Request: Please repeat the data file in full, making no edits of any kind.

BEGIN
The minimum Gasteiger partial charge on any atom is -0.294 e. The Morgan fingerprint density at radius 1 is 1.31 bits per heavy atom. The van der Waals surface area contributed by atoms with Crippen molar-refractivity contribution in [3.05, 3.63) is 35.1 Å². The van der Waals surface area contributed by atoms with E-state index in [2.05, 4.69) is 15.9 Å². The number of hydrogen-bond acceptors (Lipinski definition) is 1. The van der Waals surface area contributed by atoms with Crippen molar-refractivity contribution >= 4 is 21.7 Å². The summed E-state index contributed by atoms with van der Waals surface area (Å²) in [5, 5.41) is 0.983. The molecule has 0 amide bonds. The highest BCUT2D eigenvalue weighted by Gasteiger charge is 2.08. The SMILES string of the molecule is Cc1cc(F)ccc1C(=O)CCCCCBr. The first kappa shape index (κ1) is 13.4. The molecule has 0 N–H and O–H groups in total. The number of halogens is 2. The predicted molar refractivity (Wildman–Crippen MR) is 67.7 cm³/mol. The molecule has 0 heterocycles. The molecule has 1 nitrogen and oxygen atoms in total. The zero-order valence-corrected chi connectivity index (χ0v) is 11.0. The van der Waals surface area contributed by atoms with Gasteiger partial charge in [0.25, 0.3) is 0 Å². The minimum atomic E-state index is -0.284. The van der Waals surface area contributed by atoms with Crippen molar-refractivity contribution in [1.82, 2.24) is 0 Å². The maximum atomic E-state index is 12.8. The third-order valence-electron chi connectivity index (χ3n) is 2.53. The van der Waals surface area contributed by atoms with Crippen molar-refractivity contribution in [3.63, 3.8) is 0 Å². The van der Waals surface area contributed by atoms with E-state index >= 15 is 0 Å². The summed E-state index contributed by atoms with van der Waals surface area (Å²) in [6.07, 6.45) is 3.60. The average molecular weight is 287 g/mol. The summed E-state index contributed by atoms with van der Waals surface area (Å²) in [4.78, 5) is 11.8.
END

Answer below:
The minimum Gasteiger partial charge on any atom is -0.294 e. The Morgan fingerprint density at radius 1 is 1.31 bits per heavy atom. The van der Waals surface area contributed by atoms with Crippen molar-refractivity contribution in [3.05, 3.63) is 35.1 Å². The van der Waals surface area contributed by atoms with E-state index in [2.05, 4.69) is 15.9 Å². The number of hydrogen-bond acceptors (Lipinski definition) is 1. The van der Waals surface area contributed by atoms with Crippen molar-refractivity contribution >= 4 is 21.7 Å². The summed E-state index contributed by atoms with van der Waals surface area (Å²) in [5, 5.41) is 0.983. The molecule has 0 amide bonds. The highest BCUT2D eigenvalue weighted by Gasteiger charge is 2.08. The SMILES string of the molecule is Cc1cc(F)ccc1C(=O)CCCCCBr. The first kappa shape index (κ1) is 13.4. The molecule has 0 N–H and O–H groups in total. The number of halogens is 2. The predicted molar refractivity (Wildman–Crippen MR) is 67.7 cm³/mol. The molecule has 0 heterocycles. The molecule has 1 nitrogen and oxygen atoms in total. The zero-order valence-corrected chi connectivity index (χ0v) is 11.0. The van der Waals surface area contributed by atoms with Gasteiger partial charge in [0.25, 0.3) is 0 Å². The minimum atomic E-state index is -0.284. The van der Waals surface area contributed by atoms with Crippen molar-refractivity contribution in [1.82, 2.24) is 0 Å². The maximum atomic E-state index is 12.8. The third-order valence-electron chi connectivity index (χ3n) is 2.53. The van der Waals surface area contributed by atoms with Crippen molar-refractivity contribution in [3.63, 3.8) is 0 Å². The van der Waals surface area contributed by atoms with E-state index >= 15 is 0 Å². The summed E-state index contributed by atoms with van der Waals surface area (Å²) in [6.07, 6.45) is 3.60. The average molecular weight is 287 g/mol. The summed E-state index contributed by atoms with van der Waals surface area (Å²) in [4.78, 5) is 11.8.